Epigenetic regulator moonlights in mitosis
Scientists uncover an unexpected role for the NSL complex during cell division
Epigenetic modifiers govern gene activity by modulating the accessibility of DNA. A prime example, the NSL complex, is known to regulate thousands of genes in flies and mammals. Researchers from the Max Planck Institute of Immunobiology and Epigenetics (MPI-IE) in Freiburg and the Center for Genomic Regulation (CRG) in Barcelona have now uncovered that three NSL complex members fulfill an important additional function in mitosis. The KANSL proteins bind and stabilize microtubules, the building blocks of the mitotic spindle, making them essential for correct spindle assembly and faithful segregation of the genome. This study showed that the NSL complex juggles two distinct jobs in different stages of the cell cycle.
Proliferating cells undergo two stages during their “life cycle”: in interphase genes are actively transcribed and the genetic material is duplicated. In mitosis, when the mother cell divides, the chromosomes are partitioned or ‘segregated’ to create two daughter cells with the same genetic information. It is crucial for the cell’s survival that both processes (gene expression and chromosome segregation) are tightly regulated.
Gene activity during interphase is controlled by a large set of epigenetic regulators. These factors modulate the structure of chromatin (the physiological form of DNA) and thereby switch genes on or off. The Akhtar laboratory at the MPI-IE previously identified the NSL complex as a potent epigenetic modifier that regulates more than 4000 genes in both flies and humans. “At this point we have a pretty good understanding of how the NSL complex functions as a transcriptional regulator in interphase. Now we were curious to explore how the complex may behave in other stages of the cell cycle,” Dr. Asifa Akhtar explains the rationale for their new study.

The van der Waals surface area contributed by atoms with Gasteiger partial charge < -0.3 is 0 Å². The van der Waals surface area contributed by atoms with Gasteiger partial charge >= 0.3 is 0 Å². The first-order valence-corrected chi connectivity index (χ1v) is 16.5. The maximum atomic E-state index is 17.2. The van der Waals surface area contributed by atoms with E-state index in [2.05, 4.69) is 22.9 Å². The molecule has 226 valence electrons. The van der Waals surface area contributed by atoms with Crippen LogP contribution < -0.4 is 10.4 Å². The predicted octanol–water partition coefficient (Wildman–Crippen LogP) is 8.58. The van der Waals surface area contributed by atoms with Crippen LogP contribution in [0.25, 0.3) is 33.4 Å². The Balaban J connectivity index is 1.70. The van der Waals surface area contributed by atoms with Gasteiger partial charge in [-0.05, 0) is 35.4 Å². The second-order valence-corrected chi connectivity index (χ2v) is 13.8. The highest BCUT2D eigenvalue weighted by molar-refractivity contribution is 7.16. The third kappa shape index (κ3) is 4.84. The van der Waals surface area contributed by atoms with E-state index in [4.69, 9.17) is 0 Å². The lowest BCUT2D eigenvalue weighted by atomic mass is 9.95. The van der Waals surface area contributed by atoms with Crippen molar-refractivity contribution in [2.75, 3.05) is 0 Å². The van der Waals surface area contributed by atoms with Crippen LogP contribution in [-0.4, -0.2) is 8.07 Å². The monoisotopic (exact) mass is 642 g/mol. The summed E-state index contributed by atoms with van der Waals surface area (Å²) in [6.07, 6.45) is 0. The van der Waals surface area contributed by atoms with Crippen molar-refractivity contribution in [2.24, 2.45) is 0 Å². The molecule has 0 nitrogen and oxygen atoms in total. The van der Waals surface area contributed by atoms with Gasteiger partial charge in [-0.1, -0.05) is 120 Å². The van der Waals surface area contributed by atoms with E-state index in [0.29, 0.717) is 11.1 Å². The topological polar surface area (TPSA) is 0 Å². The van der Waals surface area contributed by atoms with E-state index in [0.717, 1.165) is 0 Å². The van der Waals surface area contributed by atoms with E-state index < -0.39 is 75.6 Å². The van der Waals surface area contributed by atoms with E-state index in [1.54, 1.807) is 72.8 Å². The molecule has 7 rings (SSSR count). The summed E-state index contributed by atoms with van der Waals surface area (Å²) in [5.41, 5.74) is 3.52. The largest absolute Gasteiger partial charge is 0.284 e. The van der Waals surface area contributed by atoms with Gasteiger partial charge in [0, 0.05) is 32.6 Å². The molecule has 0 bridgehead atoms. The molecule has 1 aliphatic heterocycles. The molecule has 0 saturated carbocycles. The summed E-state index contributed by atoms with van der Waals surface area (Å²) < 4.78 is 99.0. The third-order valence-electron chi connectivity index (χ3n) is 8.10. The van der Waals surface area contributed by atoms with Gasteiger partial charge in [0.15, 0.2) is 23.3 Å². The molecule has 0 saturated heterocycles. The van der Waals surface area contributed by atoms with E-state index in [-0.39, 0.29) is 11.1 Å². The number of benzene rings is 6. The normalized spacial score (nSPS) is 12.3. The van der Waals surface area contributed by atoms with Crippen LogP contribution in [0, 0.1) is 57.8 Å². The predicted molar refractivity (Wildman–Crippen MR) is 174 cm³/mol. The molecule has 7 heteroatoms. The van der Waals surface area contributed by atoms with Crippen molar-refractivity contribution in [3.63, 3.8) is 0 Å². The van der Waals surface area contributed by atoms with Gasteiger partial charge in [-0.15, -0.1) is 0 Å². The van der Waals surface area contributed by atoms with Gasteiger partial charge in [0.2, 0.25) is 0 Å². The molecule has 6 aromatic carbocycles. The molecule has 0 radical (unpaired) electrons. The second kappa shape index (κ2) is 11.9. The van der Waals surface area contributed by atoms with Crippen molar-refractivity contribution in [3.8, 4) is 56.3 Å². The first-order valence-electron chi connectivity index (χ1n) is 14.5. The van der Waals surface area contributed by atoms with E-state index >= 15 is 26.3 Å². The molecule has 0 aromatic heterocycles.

During cell division most epigenetic regulators are displaced from chromatin. When Maria Shvedunova, PhD student and co-first author, examined the localization of NSL complex members during the cell cycle she made an intriguing observation: while all complex members were nuclear in interphase, two KANSL proteins (KANSL1, KANSL3) moved to the poles of the mitotic spindle when cells were preparing to divide. The mitotic spindle is the mechanical scaffold, which attaches to chromosomes and pulls them apart during cell division. This was very exciting as the research team of Prof. Isabelle Vernos at the CRG in Barcelona recently showed that MCRS1, another member of the NSL complex, also localized to spindle poles during mitosis. These results indicated an additional role for KANSL proteins in chromosome segregation. Indeed, cells lacking even one of the three proteins could not divide properly.
To further explore the molecular mechanism of KANSL proteins during cell division, the Akhtar laboratory therefore teamed up with Prof. Isabelle Vernos and Dr. Sylvain Meunier at the CRG Barcelona. Elegant experiments in the test tube demonstrated that KANSL proteins bind and stabilize microtubules, the building blocks of the mitotic spindle. In particular, KANSL3 displayed an interesting binding behavior – it specifically recognized the minus end of microtubules. “For the microtubule field this is an extremely interesting finding. So far there is only one additional protein with this binding property,” explains Maria Shvedunova.
This study has changed the view of researchers on the NSL complex. “We were surprised to learn that the NSL complex has two distinct functions during the cell cycle – it ensures the controlled expression of our genetic information in interphase and the faithful segregation of our DNA in mitosis. This finding has certainly opened up a new line of research for my laboratory,” says Dr Asifa Akhtar. The researchers plan to address open mechanistic questions such as: How does KANSL3 interact with microtubules? What are the other members of the NSL complex doing in mitosis? In the long run a better understanding of the “double role” of the NSL complex might even provide insight into the causes and underlying mechanisms of KANSL-associated diseases such as cancer and mental retardation.